Mercury Fillings

Are amalgam or “silver” fillings safe to place in your mouth? That’s a great question that has been debated for years. While the American Dental Association still recognizes amalgam fillings as an acceptable restorative material, there are some facts that can’t be ignored.

  • Amalgam fillings, sometimes called silver fillings, contain about 50% mercury. Mercury is universally recognized as a highly toxic heavy metal.
  • Amalgam fillings do not have any adhesive quality—there’s no stick. It has to be wedged into place. This is a problem because more tooth structure must be removed to shape the tooth in such a way that the filling will stay in place. Wedging the filling tightly into place can also cause microfractures in the tooth, allowing bacteria to enter the tooth and cause further problems.
  • Amalgam fillings expand and contract with temperature changes at a different rate than the surrounding tooth, which can cause fractures that weaken the tooth.
  • Amalgam fillings aren’t pretty, and they can discolor the surrounding tooth over time.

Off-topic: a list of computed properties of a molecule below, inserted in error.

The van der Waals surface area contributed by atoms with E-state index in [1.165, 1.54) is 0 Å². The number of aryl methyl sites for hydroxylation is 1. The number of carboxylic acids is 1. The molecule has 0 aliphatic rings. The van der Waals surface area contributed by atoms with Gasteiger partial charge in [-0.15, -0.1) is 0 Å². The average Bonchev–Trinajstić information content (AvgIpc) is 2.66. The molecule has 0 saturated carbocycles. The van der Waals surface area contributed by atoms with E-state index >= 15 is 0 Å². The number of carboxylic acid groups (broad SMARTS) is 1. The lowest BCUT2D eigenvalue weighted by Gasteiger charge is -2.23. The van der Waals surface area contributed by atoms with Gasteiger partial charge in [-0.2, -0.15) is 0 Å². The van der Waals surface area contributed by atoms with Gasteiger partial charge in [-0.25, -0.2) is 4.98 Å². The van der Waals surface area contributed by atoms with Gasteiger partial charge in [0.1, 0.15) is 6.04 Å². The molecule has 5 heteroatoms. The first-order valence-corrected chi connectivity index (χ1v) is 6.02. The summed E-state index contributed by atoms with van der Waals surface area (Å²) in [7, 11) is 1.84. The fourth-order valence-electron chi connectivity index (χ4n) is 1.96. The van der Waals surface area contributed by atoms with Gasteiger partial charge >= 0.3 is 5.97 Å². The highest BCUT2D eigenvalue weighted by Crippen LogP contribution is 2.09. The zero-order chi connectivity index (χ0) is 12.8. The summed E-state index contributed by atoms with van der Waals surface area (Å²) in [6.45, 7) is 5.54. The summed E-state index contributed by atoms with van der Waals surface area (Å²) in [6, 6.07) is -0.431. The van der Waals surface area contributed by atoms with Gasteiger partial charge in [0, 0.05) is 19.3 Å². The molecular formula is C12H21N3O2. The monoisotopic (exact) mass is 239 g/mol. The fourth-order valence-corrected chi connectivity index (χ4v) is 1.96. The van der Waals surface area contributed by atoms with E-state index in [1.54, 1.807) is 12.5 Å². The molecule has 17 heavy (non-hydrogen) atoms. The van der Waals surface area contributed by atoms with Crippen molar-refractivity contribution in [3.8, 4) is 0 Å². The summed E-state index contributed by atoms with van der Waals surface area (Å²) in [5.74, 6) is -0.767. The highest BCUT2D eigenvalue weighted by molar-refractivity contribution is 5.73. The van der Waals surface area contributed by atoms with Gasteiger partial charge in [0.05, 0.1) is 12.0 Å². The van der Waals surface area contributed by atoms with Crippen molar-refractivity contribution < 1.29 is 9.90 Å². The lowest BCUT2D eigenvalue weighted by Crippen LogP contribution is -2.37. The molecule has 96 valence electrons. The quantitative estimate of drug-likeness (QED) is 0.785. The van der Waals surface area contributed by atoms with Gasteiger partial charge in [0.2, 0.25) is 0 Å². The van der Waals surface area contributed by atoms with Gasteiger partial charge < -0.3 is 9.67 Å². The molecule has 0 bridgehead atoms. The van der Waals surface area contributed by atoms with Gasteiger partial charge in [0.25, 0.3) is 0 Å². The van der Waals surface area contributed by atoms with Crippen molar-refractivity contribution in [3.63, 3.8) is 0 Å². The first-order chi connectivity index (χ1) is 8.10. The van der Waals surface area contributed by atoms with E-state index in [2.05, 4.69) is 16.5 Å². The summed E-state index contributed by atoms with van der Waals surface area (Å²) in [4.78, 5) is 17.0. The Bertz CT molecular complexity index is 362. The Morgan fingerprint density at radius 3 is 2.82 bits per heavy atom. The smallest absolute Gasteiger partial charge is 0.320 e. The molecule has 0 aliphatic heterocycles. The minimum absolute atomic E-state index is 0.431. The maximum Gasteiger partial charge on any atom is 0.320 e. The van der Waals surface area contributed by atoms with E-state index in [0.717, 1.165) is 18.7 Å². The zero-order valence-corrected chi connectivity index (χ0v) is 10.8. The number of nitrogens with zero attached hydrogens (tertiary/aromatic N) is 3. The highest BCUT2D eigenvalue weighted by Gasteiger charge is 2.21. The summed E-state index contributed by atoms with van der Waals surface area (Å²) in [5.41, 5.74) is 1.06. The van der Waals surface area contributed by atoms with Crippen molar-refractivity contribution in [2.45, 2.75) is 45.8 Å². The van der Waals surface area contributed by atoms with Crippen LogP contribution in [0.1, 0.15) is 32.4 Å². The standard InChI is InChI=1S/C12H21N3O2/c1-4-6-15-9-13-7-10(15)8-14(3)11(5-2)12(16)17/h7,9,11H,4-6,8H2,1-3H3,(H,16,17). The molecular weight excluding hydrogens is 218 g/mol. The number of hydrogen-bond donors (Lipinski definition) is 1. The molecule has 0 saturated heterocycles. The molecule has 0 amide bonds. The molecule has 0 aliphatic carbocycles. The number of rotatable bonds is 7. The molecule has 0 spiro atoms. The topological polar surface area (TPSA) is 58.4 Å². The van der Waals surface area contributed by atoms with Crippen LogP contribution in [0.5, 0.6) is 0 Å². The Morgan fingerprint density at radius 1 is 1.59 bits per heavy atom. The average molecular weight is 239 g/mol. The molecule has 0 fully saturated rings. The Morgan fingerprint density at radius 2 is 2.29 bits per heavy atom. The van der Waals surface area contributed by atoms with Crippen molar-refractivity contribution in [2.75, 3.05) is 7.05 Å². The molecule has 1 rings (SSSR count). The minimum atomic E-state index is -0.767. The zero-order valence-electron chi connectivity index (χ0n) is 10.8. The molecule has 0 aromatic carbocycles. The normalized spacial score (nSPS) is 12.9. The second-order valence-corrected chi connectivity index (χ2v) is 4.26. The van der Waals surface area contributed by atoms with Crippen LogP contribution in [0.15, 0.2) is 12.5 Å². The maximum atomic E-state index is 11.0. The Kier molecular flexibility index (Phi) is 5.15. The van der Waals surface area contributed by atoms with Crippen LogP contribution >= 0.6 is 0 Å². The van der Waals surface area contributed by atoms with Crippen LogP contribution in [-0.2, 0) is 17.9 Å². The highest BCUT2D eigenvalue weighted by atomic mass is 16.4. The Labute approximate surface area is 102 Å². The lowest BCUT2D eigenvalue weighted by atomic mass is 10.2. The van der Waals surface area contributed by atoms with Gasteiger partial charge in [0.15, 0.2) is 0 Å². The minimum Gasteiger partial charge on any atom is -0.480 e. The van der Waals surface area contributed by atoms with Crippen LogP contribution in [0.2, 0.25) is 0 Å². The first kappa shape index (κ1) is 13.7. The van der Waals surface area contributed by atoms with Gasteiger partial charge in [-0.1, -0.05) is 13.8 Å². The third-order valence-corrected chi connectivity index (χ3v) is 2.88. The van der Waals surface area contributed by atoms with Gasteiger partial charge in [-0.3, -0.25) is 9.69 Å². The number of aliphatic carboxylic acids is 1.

• Bonus 6th grade science fact! Metal (fillings) + moisture (saliva) + warmth (average body temp. 98.6) = battery. That’s right, metal fillings can produce a battery effect in the mouth. Measurable voltages have been detected and documented.

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Safe Mercury Removal

Now that we’ve established the drawbacks of amalgam fillings, what do you do if you have some that you want taken out?
If you just want your amalgam fillings out, any dentist can do that. If you want them removed properly, you will need to see a dentist who has been trained to remove mercury from your mouth safely.
As a holistic and biocompatible dentist, Dr. Mudrow has committed to Mercury Free Dentistry. This means that not only does he no longer place amalgam fillings, but has instituted other precautionary measures for your safety-and ours. Dr. Mudrow is a member of the Multi-Discipline Alliance and he and his team have had extensive training in current methods for safe removal of dental amalgams. The Center for Cosmetic and Biocompatible Dentistry uses high volume suction, large quantities of water spray, rubber dams, oxygen for the patient, and negative ion generators to capture mercury vapors released during the removal process. We also utilize an Amalgam Separator, which removes amalgam from the waste water to protect the water quality for all of us.